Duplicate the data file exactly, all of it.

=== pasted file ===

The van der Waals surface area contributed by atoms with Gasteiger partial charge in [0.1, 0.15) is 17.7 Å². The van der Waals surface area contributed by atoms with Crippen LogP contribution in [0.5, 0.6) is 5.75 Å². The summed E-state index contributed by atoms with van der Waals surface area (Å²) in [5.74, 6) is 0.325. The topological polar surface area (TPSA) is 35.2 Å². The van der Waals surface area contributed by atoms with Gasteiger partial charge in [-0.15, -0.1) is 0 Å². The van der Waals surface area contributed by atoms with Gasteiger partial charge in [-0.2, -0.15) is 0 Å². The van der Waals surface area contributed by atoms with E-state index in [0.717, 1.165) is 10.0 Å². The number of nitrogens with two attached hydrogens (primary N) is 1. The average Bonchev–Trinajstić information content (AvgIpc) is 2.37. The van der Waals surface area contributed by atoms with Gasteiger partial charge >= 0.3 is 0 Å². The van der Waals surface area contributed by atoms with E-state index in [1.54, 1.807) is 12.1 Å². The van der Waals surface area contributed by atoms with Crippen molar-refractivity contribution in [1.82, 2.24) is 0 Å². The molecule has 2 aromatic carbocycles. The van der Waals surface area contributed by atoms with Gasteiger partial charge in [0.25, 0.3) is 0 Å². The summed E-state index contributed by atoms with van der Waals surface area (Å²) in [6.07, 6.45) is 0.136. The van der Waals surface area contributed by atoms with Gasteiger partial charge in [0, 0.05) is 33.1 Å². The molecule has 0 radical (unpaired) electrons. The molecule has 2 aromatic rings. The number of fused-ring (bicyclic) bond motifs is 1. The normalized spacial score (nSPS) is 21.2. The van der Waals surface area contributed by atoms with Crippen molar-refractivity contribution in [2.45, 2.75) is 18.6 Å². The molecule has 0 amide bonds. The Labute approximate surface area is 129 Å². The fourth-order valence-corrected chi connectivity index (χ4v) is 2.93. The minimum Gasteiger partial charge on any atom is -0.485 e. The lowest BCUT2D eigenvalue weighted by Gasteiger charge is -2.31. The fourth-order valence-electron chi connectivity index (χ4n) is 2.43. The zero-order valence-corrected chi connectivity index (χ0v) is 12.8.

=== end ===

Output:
The van der Waals surface area contributed by atoms with Gasteiger partial charge in [0.1, 0.15) is 17.7 Å². The van der Waals surface area contributed by atoms with Crippen LogP contribution in [0.5, 0.6) is 5.75 Å². The summed E-state index contributed by atoms with van der Waals surface area (Å²) in [5.74, 6) is 0.325. The topological polar surface area (TPSA) is 35.2 Å². The van der Waals surface area contributed by atoms with Gasteiger partial charge in [-0.15, -0.1) is 0 Å². The van der Waals surface area contributed by atoms with Gasteiger partial charge in [-0.2, -0.15) is 0 Å². The van der Waals surface area contributed by atoms with E-state index in [0.717, 1.165) is 10.0 Å². The number of nitrogens with two attached hydrogens (primary N) is 1. The average Bonchev–Trinajstić information content (AvgIpc) is 2.37. The van der Waals surface area contributed by atoms with Gasteiger partial charge >= 0.3 is 0 Å². The van der Waals surface area contributed by atoms with E-state index in [1.54, 1.807) is 12.1 Å². The van der Waals surface area contributed by atoms with Crippen molar-refractivity contribution in [1.82, 2.24) is 0 Å². The molecule has 2 aromatic carbocycles. The van der Waals surface area contributed by atoms with Gasteiger partial charge in [0.25, 0.3) is 0 Å². The summed E-state index contributed by atoms with van der Waals surface area (Å²) in [6.07, 6.45) is 0.136. The van der Waals surface area contributed by atoms with Gasteiger partial charge in [0, 0.05) is 33.1 Å². The molecule has 0 radical (unpaired) electrons. The molecule has 2 aromatic rings. The number of fused-ring (bicyclic) bond motifs is 1. The normalized spacial score (nSPS) is 21.2. The van der Waals surface area contributed by atoms with Crippen molar-refractivity contribution in [2.45, 2.75) is 18.6 Å². The molecule has 0 amide bonds. The Labute approximate surface area is 129 Å². The fourth-order valence-corrected chi connectivity index (χ4v) is 2.93. The minimum Gasteiger partial charge on any atom is -0.485 e. The lowest BCUT2D eigenvalue weighted by Gasteiger charge is -2.31. The fourth-order valence-electron chi connectivity index (χ4n) is 2.43. The zero-order valence-corrected chi connectivity index (χ0v) is 12.8.